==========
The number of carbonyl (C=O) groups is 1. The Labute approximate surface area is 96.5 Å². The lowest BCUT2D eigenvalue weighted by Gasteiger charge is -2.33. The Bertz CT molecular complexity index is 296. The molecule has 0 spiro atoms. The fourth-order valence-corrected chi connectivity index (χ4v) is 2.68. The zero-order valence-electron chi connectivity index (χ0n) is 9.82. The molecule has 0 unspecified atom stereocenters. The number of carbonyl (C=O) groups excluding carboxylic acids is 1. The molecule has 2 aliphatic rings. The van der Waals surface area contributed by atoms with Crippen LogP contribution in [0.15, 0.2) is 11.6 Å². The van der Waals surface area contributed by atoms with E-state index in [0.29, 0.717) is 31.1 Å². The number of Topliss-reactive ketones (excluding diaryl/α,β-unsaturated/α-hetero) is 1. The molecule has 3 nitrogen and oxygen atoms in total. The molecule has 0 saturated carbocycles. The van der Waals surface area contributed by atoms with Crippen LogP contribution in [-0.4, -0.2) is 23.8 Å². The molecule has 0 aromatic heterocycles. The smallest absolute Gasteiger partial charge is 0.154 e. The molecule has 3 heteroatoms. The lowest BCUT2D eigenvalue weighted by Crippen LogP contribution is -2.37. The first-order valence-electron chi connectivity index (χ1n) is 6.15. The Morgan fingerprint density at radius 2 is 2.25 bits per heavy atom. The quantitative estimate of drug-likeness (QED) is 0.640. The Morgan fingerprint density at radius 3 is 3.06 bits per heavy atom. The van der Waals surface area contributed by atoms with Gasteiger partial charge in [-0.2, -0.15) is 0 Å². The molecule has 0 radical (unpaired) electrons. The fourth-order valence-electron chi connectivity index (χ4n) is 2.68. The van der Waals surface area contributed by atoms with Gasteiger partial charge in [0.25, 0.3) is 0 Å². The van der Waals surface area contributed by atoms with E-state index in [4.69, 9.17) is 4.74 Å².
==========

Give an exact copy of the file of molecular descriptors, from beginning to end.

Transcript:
The number of carbonyl (C=O) groups is 1. The Labute approximate surface area is 96.5 Å². The lowest BCUT2D eigenvalue weighted by Gasteiger charge is -2.33. The Bertz CT molecular complexity index is 296. The molecule has 0 spiro atoms. The fourth-order valence-corrected chi connectivity index (χ4v) is 2.68. The zero-order valence-electron chi connectivity index (χ0n) is 9.82. The molecule has 0 unspecified atom stereocenters. The number of carbonyl (C=O) groups excluding carboxylic acids is 1. The molecule has 2 aliphatic rings. The van der Waals surface area contributed by atoms with Crippen LogP contribution in [0.15, 0.2) is 11.6 Å². The van der Waals surface area contributed by atoms with E-state index in [0.29, 0.717) is 31.1 Å². The number of Topliss-reactive ketones (excluding diaryl/α,β-unsaturated/α-hetero) is 1. The molecule has 3 nitrogen and oxygen atoms in total. The molecule has 0 saturated carbocycles. The van der Waals surface area contributed by atoms with Crippen LogP contribution in [-0.4, -0.2) is 23.8 Å². The molecule has 0 aromatic heterocycles. The smallest absolute Gasteiger partial charge is 0.154 e. The molecule has 3 heteroatoms. The lowest BCUT2D eigenvalue weighted by Crippen LogP contribution is -2.37. The first-order valence-electron chi connectivity index (χ1n) is 6.15. The Morgan fingerprint density at radius 2 is 2.25 bits per heavy atom. The quantitative estimate of drug-likeness (QED) is 0.640. The Morgan fingerprint density at radius 3 is 3.06 bits per heavy atom. The van der Waals surface area contributed by atoms with Gasteiger partial charge in [-0.2, -0.15) is 0 Å². The molecule has 0 radical (unpaired) electrons. The fourth-order valence-electron chi connectivity index (χ4n) is 2.68. The van der Waals surface area contributed by atoms with Gasteiger partial charge in [0.25, 0.3) is 0 Å². The van der Waals surface area contributed by atoms with E-state index in [4.69, 9.17) is 4.74 Å².